Condoleezza Rice may not have the pro-Israel lobbyists on her side in her latest plunge into Palestinian-Israeli peacemaking — but she has the supplicants.
Religious leaders of three Jewish denominations have gone out of their way in recent weeks to express their support for Rice’s renewed engagement in the region.
Most recently, a top Reconstructionist and a top Reform rabbi joined a multidenominational delegation of religious leaders led by Cardinal Theodore McCarrick, the former archbishop of Washington, who met with Rice on Monday to encourage her to press Israel and the Palestinians into making peace.
It’s a posture at odds with much of the pro-Israel community, which prefers that the United States hang back until the sides themselves appear more ready for peace.
That isn’t now, pro-Israel lobbyists say, with a terrorist group running the Palestinian Authority and the leading Palestinian factions engaged in what looks like civil war.
“In a perfect world, everyone wants peace,” one lobbyist said. “The real stumbling block is that Hamas wont renounce violence and recognize Israel’s existence.”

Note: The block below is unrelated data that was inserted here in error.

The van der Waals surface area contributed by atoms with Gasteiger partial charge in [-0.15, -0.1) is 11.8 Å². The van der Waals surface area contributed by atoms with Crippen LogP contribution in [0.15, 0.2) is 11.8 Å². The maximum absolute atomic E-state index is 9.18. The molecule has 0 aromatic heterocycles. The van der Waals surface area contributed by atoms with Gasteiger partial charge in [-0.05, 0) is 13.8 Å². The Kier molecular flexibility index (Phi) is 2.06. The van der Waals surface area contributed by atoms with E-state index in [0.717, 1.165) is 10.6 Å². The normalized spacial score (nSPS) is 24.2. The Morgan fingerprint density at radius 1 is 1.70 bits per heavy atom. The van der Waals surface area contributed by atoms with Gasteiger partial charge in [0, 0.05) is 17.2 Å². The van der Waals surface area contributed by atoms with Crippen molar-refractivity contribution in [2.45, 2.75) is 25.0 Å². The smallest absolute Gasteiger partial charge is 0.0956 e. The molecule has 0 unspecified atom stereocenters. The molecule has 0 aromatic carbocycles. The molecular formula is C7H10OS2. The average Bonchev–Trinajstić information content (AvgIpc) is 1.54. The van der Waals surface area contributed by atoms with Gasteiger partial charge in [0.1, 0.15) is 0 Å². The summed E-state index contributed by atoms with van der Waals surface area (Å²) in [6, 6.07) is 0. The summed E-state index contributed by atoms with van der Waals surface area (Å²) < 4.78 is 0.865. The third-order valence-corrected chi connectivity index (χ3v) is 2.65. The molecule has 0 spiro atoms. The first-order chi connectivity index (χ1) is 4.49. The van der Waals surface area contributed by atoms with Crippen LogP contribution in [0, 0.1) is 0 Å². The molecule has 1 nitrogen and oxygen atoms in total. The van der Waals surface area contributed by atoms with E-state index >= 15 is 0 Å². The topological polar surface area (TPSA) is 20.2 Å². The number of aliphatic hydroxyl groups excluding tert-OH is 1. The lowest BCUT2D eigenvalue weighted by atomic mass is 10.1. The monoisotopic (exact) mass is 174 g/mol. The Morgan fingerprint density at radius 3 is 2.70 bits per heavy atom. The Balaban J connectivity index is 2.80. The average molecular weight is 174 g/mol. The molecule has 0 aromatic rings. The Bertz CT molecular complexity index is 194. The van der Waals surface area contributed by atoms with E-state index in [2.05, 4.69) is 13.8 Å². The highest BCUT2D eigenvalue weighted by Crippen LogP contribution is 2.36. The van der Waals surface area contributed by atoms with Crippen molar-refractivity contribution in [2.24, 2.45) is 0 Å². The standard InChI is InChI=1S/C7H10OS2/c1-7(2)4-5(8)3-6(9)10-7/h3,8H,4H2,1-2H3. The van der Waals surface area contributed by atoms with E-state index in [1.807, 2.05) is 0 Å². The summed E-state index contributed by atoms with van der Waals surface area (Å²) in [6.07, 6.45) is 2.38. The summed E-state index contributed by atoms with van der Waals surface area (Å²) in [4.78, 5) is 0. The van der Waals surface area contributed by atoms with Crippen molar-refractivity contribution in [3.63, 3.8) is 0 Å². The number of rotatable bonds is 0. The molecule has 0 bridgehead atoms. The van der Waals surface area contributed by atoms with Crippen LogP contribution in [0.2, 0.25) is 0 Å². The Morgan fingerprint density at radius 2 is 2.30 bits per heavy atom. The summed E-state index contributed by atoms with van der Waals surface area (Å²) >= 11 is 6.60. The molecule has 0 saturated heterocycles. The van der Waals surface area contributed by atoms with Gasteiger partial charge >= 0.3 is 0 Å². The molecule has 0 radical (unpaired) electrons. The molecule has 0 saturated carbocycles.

Abraham Foxman, national director of the Anti-Defamation League, said the representations from the religious denominations were counterproductive.
“Unless the parties themselves are ready to put in sweat equity, a third party will not be productive,” Foxman said. “This only means putting pressure on Israel at a time when Israel does not have the partner it needs.”
Pressure might be inevitable, said Rabbi Jerome Epstein, executive vice president of the United Synagogue of Conservative Judaism.
“Somebody’s got to help break the stalemate,” said Epstein, who signed a December letter to Rice from the National Interreligious Leadership Initiative for Peace in the Middle East that led to Monday’s meeting. “I would encourage both sides to do it between themselves, but that isn’t necessarily working, as we have seen on a regular basis.”
Epstein, who said he signed the letter in a personal capacity, did not attend Monday’s meeting.